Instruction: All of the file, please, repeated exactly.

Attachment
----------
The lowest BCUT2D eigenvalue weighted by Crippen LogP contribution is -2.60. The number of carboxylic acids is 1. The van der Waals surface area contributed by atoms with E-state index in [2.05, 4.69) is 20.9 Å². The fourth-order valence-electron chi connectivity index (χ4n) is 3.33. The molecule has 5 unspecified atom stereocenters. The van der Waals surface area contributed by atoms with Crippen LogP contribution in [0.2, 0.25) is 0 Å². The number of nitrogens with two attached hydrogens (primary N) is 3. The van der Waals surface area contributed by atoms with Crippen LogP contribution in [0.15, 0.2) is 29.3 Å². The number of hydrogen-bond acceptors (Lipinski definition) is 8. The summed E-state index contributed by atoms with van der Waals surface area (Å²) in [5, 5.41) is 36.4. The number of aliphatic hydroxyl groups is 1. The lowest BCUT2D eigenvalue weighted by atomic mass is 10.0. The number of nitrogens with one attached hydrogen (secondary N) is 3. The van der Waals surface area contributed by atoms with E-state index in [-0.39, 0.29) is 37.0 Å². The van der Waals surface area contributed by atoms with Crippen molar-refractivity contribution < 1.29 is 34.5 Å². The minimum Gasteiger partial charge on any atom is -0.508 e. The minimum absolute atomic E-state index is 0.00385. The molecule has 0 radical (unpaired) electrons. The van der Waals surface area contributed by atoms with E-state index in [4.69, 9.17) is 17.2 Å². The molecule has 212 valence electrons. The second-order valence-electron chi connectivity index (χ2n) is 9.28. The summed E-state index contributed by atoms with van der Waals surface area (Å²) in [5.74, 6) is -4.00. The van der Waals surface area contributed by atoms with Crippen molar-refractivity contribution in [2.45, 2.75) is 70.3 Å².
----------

The lowest BCUT2D eigenvalue weighted by Crippen LogP contribution is -2.60. The number of carboxylic acids is 1. The van der Waals surface area contributed by atoms with E-state index in [2.05, 4.69) is 20.9 Å². The fourth-order valence-electron chi connectivity index (χ4n) is 3.33. The molecule has 5 unspecified atom stereocenters. The van der Waals surface area contributed by atoms with Crippen LogP contribution in [0.2, 0.25) is 0 Å². The number of nitrogens with two attached hydrogens (primary N) is 3. The van der Waals surface area contributed by atoms with Crippen LogP contribution in [0.15, 0.2) is 29.3 Å². The number of hydrogen-bond acceptors (Lipinski definition) is 8. The summed E-state index contributed by atoms with van der Waals surface area (Å²) in [5, 5.41) is 36.4. The number of aliphatic hydroxyl groups is 1. The lowest BCUT2D eigenvalue weighted by atomic mass is 10.0. The number of nitrogens with one attached hydrogen (secondary N) is 3. The van der Waals surface area contributed by atoms with E-state index in [-0.39, 0.29) is 37.0 Å². The van der Waals surface area contributed by atoms with Crippen molar-refractivity contribution < 1.29 is 34.5 Å². The minimum Gasteiger partial charge on any atom is -0.508 e. The minimum absolute atomic E-state index is 0.00385. The molecule has 0 radical (unpaired) electrons. The van der Waals surface area contributed by atoms with E-state index in [4.69, 9.17) is 17.2 Å². The molecule has 212 valence electrons. The second-order valence-electron chi connectivity index (χ2n) is 9.28. The summed E-state index contributed by atoms with van der Waals surface area (Å²) in [5.74, 6) is -4.00. The van der Waals surface area contributed by atoms with Crippen molar-refractivity contribution in [2.45, 2.75) is 70.3 Å².